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How to Make a Set of Ribs for a Tapered Wing

May 03, 2015



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Airfield Models (http://www.airfieldmodels.com/)How to Make a Set of Ribs for a Tapered Wing

There are several ways to fabricate a rib sets for tapered wings.  The method shown here is the fastest and one of the most accurate.  The only drawback is that the ribs must be evenly spaced assuming all the ribs are the same thickness.

If ribs are needed that do not space equally then you will have to interpolate those ribs from the surrounding ribs or glue an over-sized blank in place and then sand it to shape with the wing panel.

Another way to make ribs for a tapered wing is manually plot or use rib-plotting software to draw each rib pattern individually.  The ribs are then cut in pairs.  This is my least favorite way as it is the most time-consuming, tedious and presents more opportunities to make mistakes.

The method being presented requires two airfoil patterns for an entire wing panel instead of one for each rib.  The idea is to shape all the ribs between the two patterns.

The number of blanks can be determined one of two ways:

Method 1: Determine the wing span.  Determine the rib spacing.  Divide the span by the rib spacing and add two.

For example, if you are building a 56" wing having ribs spaced 2" apart then you would need 30 ribs (15 per panel).

  • Number of ribs = (wing span rib spacing) +2

Method 2: Cut a random number of blanks and then space them equally to make a wing of the desired span.

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Preparing the templates

Make copies of your drawings and spray glue them to a hard template material.  Aircraft plywood, Formica or aluminum are good choices.

In this case, I used 1/8" aircraft plywood.

Take your time shaping the templates to make them as accurate as possible.

Depending on how you do things, it may or may not be important that the centerlines of the ribs are aligned to one another as they will be in the finished wing.

For example, if you cut spar notches after the ribs are sanded to shape and separated from the blanks then the templates do not have to be perfectly aligned now.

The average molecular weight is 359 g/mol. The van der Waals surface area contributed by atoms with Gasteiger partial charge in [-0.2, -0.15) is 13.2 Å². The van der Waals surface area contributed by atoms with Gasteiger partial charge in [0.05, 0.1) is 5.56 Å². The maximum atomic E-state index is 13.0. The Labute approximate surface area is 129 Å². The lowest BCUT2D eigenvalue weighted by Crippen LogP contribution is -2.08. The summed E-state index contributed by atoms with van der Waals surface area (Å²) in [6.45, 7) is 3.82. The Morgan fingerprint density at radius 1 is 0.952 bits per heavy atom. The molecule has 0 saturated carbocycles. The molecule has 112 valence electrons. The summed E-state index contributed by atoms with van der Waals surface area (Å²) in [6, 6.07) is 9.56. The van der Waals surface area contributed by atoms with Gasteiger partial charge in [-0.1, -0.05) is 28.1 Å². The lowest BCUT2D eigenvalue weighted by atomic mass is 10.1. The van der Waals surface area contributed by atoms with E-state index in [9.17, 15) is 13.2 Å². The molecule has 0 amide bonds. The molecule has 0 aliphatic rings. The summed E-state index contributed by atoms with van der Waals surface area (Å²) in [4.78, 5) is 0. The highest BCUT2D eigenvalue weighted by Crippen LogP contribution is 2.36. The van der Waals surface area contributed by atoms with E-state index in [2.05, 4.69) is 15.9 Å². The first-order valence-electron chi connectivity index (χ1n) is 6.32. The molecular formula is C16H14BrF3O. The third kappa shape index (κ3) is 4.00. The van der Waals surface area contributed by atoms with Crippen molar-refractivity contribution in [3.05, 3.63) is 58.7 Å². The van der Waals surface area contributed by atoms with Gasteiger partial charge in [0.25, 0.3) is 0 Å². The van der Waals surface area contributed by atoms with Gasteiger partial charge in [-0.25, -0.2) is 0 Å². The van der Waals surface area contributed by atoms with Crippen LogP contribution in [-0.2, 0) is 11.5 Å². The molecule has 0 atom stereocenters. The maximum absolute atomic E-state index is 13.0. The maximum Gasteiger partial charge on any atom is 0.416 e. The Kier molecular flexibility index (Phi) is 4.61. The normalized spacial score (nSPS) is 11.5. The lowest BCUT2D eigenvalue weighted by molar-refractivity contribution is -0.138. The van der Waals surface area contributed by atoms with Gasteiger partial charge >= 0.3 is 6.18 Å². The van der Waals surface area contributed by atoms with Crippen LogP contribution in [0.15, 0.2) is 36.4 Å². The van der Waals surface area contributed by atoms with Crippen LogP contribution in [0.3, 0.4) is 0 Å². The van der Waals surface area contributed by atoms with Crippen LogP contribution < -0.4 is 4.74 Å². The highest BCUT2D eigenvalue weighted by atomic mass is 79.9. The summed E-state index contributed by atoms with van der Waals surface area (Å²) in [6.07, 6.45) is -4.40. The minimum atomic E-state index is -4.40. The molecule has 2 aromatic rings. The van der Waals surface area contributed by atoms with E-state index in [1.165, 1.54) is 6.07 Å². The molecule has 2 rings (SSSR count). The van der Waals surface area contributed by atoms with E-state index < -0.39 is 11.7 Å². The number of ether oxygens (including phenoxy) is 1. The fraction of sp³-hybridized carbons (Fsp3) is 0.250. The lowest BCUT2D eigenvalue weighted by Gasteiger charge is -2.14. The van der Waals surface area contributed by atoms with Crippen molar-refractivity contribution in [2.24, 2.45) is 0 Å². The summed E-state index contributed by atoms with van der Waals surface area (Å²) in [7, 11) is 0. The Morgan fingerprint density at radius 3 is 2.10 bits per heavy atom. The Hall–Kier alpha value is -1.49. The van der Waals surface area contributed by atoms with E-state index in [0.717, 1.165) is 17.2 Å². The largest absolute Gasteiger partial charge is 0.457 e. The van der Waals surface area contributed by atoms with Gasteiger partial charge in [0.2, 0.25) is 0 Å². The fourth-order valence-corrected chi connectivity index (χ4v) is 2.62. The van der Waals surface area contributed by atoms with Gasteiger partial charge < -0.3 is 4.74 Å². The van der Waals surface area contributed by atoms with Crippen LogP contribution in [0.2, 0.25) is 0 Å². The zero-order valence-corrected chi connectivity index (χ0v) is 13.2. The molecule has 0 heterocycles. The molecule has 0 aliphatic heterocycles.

I will be cutting the spar notches while the ribs are clamped between the blanks and am incorporating a slight degree of washout in the wing, so I aligned the tip rib over the root rib accordingly.

This wing will also be swept, but the templates do not need to be aligned to reflect that.  I aligned the ribs so that the 33% lines are aligned.

With the templates screwed or double-taped together, drill holes for clamping bolts.

Always save your templates. People who throw their templates away, crash their planes and need to make new ribs.

 
 

Making the Ribs

If you want to save wood you can estimate the size of each blank.  I find that to be too much trouble and simply cut each blank to the maximum size.

The blanks were drilled in batches using the template as a guide.

Remove four blanks from the stack.

Cut around the templates to make two root and two tip ribs.  These will be the actual root and tip ribs.

I usually make them from a harder balsa and they become built-in sanding templates when sanding the wing using a long block.

Put these ribs aside.  They do not get clamped between the templates with the rest of the blanks.

Separate the remaining blanks into two stacks.  Bolt one stack together between the plywood templates.

There are twelve 1/16" blanks in this stack.

When you make the matching set, turn the templates to be mirror images and bolt them together so they taper the opposite way.

This helps ensure that any material removed from the templates when sanding the first set doesn't affect the second set.

Begin by planing and carving to rough shape.  All I've done to this point is use a razor plane.
Use a good sanding block to finish the set.  Avoid sanding the templates.

I blocked up the trailing edge to level the centerline and then ran the set through my table saw to cut the spar notches.

In the past I used a razor saw to cut the sides of the notches and a hobby chisel to chip out the waste.

The ribs have a taper around the edge that must be removed.

There are two ways that I might do it.

  • Pull matching ribs from both sets and sand them together.
  • Sand the taper off after the wing panel is built which is probably more accurate.  Any spars on the building board will have to be blocked up to clear the tapered area.  Otherwise the spar will stand proud when the taper is sanded off and will have to sanded down.  Sanding down spars is no fun.  Make them flush or even too low but never too high.
 
 

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Copyright 2006 Paul K. Johnson